As Connecticut lawmakers consider police reform and accountability legislation in the wake of George Floyd’s murder, they should join several other states around the country in recognizing that our antiquated drug policies play an instrumental role in the over-policing of communities of color.
"The number one pretext for stopping young Black and brown youth is cannabis," said Steve Hawkins, the executive director of the Marijuana Policy Project, a nonprofit that advocates for marijuana legalization in the US. "And with that aggressive policing targeted at communities of color, it has been a recipe for there to be violent encounters along the way."
Matt Simon of Manchester, a legislative analyst for the Marijuana Policy Project in New Hampshire, said cannabis legalization is essential for improving police relations in the state with its communities. He noted that in the so-called "live free or die state" applications of cannabis laws are racially disproportionate and used to justify searches and make arrests.
“Next year, we’re optimistic that a lot of states that stalled out this year will pick it up and take this issue on and pass it,” said Karen O’Keefe, director of state policies for Marijuana Policy Project.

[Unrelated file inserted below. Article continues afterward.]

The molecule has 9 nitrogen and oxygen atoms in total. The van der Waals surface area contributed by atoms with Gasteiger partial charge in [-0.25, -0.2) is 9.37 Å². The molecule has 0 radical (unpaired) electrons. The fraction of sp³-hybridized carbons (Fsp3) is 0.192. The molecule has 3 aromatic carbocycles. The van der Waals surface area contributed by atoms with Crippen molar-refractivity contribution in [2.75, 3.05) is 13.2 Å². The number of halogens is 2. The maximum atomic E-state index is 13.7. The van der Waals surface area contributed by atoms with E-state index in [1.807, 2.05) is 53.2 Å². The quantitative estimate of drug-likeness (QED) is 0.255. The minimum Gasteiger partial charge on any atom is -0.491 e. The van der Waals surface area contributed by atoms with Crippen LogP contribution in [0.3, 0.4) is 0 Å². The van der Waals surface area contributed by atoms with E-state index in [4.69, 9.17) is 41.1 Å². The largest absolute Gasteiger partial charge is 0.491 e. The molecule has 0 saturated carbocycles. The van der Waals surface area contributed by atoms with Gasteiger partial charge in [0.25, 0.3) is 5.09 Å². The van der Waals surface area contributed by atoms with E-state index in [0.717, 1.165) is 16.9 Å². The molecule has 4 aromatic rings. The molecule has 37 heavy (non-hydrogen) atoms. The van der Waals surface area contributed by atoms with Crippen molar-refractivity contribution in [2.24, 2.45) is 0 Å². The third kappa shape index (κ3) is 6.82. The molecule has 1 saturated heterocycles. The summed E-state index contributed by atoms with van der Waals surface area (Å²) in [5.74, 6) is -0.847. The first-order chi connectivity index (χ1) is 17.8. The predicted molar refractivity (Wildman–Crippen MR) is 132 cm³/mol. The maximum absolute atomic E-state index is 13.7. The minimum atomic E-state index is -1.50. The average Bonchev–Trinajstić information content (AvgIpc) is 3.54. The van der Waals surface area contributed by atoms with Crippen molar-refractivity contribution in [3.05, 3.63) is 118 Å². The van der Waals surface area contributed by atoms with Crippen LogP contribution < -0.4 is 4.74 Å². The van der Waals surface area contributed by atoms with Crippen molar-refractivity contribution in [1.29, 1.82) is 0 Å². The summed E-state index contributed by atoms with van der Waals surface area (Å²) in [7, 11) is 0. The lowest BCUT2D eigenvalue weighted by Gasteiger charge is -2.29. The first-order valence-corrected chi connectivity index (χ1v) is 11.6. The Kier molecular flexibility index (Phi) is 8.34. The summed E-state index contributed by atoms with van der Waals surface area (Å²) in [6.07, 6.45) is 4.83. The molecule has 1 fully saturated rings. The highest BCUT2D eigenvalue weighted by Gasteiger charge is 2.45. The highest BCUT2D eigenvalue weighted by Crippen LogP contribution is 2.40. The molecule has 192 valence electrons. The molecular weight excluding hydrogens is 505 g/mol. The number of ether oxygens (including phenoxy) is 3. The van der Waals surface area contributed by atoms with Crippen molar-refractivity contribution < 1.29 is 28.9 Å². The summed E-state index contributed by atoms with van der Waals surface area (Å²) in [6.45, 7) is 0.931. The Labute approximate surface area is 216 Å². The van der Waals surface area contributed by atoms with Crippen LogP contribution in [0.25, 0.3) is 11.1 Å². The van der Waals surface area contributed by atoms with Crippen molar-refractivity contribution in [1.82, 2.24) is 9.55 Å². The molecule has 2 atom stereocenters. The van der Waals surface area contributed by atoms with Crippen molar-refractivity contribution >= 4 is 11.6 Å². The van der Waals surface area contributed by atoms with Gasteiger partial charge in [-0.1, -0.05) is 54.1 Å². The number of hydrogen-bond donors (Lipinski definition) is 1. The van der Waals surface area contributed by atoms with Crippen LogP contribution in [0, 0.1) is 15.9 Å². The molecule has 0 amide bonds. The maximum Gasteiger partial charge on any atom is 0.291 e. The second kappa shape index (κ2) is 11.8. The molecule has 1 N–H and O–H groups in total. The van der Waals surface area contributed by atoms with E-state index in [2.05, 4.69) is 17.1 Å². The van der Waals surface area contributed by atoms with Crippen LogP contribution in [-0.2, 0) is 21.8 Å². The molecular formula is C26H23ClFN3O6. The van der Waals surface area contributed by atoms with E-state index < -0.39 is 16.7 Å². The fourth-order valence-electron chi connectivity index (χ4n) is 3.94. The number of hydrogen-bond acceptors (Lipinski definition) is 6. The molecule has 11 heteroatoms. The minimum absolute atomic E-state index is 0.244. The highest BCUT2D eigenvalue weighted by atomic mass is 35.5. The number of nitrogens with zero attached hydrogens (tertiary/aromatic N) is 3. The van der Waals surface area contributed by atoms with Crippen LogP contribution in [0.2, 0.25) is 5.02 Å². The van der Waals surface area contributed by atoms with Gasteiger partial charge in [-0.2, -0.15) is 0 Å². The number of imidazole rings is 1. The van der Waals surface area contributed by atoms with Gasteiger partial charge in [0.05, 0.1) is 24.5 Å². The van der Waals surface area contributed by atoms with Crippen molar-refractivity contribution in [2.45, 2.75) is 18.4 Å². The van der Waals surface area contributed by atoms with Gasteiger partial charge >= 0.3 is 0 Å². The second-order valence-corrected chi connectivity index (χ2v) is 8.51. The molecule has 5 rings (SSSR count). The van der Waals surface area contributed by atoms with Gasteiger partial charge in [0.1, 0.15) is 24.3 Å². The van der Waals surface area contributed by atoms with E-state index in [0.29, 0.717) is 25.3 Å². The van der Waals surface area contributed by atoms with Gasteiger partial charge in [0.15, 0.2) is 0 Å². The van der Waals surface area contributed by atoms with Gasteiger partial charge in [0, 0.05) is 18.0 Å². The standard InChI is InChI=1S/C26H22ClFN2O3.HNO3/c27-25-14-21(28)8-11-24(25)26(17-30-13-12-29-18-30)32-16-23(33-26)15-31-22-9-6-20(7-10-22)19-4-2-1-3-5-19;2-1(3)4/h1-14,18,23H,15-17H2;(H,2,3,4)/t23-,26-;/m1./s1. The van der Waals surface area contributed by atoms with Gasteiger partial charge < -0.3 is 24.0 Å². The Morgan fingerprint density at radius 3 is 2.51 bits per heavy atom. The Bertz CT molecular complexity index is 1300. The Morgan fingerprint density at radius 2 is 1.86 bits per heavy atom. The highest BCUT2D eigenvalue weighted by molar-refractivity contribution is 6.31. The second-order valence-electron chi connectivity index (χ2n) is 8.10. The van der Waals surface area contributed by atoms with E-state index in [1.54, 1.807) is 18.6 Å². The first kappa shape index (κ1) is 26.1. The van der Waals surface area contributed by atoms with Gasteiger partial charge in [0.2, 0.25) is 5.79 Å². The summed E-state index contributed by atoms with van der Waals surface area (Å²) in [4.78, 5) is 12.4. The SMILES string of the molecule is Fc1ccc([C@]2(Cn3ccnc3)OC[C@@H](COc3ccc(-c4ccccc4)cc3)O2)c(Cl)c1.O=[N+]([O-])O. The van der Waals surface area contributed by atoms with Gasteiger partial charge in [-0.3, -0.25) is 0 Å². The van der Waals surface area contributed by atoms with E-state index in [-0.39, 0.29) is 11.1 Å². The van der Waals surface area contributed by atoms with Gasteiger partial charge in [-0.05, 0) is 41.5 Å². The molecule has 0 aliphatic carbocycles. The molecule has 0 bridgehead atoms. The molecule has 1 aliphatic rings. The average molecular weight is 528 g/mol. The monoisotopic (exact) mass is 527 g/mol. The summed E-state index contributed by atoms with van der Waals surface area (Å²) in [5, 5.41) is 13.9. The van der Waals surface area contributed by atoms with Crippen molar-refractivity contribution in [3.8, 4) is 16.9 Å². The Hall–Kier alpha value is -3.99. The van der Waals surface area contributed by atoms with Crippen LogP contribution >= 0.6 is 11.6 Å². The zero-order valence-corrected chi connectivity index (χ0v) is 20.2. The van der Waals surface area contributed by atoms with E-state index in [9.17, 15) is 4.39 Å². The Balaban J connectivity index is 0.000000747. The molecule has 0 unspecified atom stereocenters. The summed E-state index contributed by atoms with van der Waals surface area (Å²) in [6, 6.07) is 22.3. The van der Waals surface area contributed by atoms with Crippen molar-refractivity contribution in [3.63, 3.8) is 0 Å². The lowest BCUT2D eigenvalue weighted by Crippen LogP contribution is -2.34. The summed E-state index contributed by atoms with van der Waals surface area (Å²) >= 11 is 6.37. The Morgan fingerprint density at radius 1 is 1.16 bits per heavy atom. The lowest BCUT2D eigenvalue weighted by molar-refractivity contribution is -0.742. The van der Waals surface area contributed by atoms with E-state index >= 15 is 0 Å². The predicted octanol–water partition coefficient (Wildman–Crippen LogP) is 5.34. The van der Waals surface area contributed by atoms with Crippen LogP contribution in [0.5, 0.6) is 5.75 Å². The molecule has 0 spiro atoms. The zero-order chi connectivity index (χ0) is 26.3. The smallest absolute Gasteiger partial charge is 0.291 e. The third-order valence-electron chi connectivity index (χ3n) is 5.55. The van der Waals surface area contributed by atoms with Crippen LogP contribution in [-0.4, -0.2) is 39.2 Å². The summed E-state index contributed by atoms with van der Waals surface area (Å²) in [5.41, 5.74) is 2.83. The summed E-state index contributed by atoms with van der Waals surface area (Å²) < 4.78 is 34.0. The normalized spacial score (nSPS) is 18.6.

Speakers, including those from the cannabis and entertainment industries, religious institutions and law enforcement, discussed how racism fueled the war on drugs and how targeted criminalization is behind the criminal-justice system today.
Actor, comedian, filmmaker and cannabis entrepreneur, Seth Rogen shared support for expungement of criminal records for cannabis crimes in a recent panel discussion at “Reimagining Justice: Race, Cannabis, and Policing.” The online event was organized by Marijuana Policy Project and sponsored by Pax and Rogen’s cannabis brand Houseplant, and it brought together a variety of guests to discuss topics surrounding cannabis policing and race.
The Marijuana Policy Project's Steven Hawkins, who has held senior roles at Amnesty International and the NAACP, emphasizes legalization as a "civil rights issue." He’s now guiding the organization at a moment when the American public may be receptive to the idea as never before.
Seth Rogen and his movie-making partner Evan Goldberg appeared on Marijuana Policy Project's "Reimagining Justice" Zoom program on July 15. Rogen started by calling the drug war "racist" and apologizing for his white privilege.